“The Centurion at Prayer,” Knott Memorial
“The Centurion at Prayer” depicts in three-quarter profile, with his hands folded and head bowed. His lance rests against his far shoulder and he wears a white mantle around his shoulders over his armor.
The inscription reads, “VERILY I SAY / UNTO YOU / I HAVE NOT / FOUND SO GREAT / A FAITH NO NOT / IN ISRAEL Matt 8:10”. The verse refers to the story in the Gospel in which a centurion approached Jesus in Capernaum asking him to heal the soldier’s servant. Jesus told him that he would come to his house, but the soldier begged him not to because he was unworthy of such a visit. The inscription records Jesus’ wonder at the soldier’s faith and humility.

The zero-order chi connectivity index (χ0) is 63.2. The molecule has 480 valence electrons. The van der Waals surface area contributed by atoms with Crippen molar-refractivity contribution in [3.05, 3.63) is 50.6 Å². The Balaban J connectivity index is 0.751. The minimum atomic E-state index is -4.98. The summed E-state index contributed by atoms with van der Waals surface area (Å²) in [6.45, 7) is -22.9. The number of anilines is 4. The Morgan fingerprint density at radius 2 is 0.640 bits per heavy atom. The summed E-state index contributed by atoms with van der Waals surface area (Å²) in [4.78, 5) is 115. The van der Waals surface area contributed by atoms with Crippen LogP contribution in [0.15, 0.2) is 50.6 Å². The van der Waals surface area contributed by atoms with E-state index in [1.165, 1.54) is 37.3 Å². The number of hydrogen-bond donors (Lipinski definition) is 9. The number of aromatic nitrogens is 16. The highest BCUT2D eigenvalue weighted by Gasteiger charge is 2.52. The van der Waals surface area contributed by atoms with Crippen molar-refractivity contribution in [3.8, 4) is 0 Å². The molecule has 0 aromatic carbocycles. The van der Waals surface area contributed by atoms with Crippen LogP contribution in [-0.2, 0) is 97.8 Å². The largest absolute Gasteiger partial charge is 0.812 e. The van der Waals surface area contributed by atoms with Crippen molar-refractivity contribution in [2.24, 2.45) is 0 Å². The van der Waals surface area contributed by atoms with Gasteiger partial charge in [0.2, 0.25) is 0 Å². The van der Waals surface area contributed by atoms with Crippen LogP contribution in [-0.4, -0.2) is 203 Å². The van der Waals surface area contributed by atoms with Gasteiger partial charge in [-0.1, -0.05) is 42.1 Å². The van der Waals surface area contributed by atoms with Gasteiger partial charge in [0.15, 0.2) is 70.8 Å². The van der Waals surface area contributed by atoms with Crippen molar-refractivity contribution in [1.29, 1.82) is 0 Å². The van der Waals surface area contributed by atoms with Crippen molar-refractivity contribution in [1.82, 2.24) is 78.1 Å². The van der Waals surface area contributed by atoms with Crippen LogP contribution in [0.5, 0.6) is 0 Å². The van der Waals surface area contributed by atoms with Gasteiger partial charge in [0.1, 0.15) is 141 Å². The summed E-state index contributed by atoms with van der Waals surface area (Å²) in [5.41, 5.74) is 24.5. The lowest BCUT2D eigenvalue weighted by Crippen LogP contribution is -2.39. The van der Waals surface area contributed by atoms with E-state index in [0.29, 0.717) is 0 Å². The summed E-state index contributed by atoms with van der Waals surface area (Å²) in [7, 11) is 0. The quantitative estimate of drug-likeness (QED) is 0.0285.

The dedication reads, on the left: “IN MEMORY / OF”; in the center, “JAMES KNOTT”; and on the right, “1859-1906”. Knott was a hotelier who commissioned Judson Hall, immediately to the west of Judson Church, from Stanford White.1
The figure, for which two sketches exist, is based on the figure of St. Longinus in a sketch for a mural by Mantegna of 1488, according to the La Farge Catalogue Raisonné. One of the La Farge sketches shows the Centurion in the architectural niche of the north side, with his head at the spring line, contained within the circle of the Greek cross, suggesting that at some point, the figure was considered for this area of the church. This sketch bears an inscription stating that it was copyrighted in 1908. The other sketch show the figure in the niche of the east side, as it was ultimately executed.
© 1995, Julie L. Sloan, used with permission
- Baker, Stanny, p. 173.